Well, yet another dream has come true. Not only did I fulfill my lifelong ambition of being a lunch lady, now I've landed a part-time job at a library. I waited a full two weeks before telling you in case I woke up and it was gone.
And, as libraries go, this one is the Ritz. It’s got pretty much every cookbook ever written and a huge DVD and blu ray collection. It’s brand-spanking new and might as well be a community center-library-coffee shop. I’ve had an uncanny stroke of luck, I know.
As with most of my fantastic experiences, I pause to posit a few drawbacks. Like I’m pretty sure all the women I work with double as yoga instructors in what little free time they could possibly have. I also put forward that they keep the air conditioning in the library at around 87 degrees, judging by my constant sweating. Then there’s the whole question of whether or not I use the composting toilets or do I take the stairs yet another time to use the conventional staff toilet downstairs? I’m sure you can guess my choice.
And there’s the fact that this means I sit down maybe a grand total of 23 minutes out of an eight-hour shift. This for a woman who spent 30 years sitting at least 12 hours a day. The other 12 hours I was either eating, sleeping, or drinking. I don’t even want to think about what I look like when I have to put a book on a bottom shelf. It can’t be pretty. Never mind how I look when I have to reach waaaaaay up to the top shelf, causing my shirt to rise up above my waistband revealing a sizable spare tire — likely shiny with sweat.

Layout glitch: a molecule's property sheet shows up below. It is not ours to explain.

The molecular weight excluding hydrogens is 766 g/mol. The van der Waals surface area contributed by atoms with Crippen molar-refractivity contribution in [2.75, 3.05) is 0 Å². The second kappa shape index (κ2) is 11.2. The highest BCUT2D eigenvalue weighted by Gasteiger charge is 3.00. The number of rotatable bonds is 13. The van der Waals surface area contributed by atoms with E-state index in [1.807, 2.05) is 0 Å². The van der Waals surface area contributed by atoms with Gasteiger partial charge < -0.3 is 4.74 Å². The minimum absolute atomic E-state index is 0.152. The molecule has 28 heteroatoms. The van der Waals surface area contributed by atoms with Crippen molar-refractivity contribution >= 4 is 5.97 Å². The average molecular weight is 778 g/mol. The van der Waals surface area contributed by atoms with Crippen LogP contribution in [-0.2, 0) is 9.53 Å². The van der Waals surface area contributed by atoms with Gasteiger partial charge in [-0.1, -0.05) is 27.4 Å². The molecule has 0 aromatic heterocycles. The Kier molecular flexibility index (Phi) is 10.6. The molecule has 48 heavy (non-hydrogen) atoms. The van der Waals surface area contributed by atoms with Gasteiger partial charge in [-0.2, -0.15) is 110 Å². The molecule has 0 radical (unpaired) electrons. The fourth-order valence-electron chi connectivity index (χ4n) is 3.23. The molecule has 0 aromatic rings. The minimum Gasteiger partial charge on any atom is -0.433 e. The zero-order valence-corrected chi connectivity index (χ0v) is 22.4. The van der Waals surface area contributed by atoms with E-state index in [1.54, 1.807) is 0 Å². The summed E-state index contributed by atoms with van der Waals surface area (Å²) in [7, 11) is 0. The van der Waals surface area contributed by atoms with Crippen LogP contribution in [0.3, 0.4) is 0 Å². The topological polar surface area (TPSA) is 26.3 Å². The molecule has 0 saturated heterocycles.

Despite all its pitfalls, a library job is pretty dang sweet. All those books. All those readers. All those interesting choices. I hate to say it, but already I’m noticing what books people check out. You might see some guy with a pocket protector and black socks with shorts checking out Joyce or Milton or Stephen King or James Patterson. I love that. I note this only because I’ve always wondered if the librarian stamping the due date in my book ever noticed what I was checking out. I do. Maybe I won’t in a few years. But I doubt it; I’m way too nosey.
One reason why I coveted a library job is my deep admiration for my friend Mary Bridget Swartz of Parish, New York. She worked as librarian at the town library for what seems like 60 years. And it very well might be. Bridget recently retired but I’m sure, also being the town detective, that she’s got her hand on the pulse of that old brick library. She even made it through the computerization of the Dewey Decimal System. Those folksy little wooden drawers are long gone my friends.
Anyway, me and Debbie Patterson used to walk every morning when I lived in Parish. We’d go past what I think was the only duplex/condo-looking residence in the village and boy, would we make up some sweet daydreams about retiring to that modern-looking place.
“Okay, so this is the deal,” I’d say, “when we’re old, we get jobs at the Parish Public Library and you live in one side of the condo and I live in the other.”
“Hell yeah,” Deb would say. “Chuck could help us fix it all up and we could live there in our dotage.”
I agreed to the plan even though she was the only one with a husband at the time who, by the way, I liked to call Chucker Fucker. “I could drink coffee out on the deck in the morning and throw back a few beers at night. Perfect.”
I’m just telling you now, these wheels are in motion.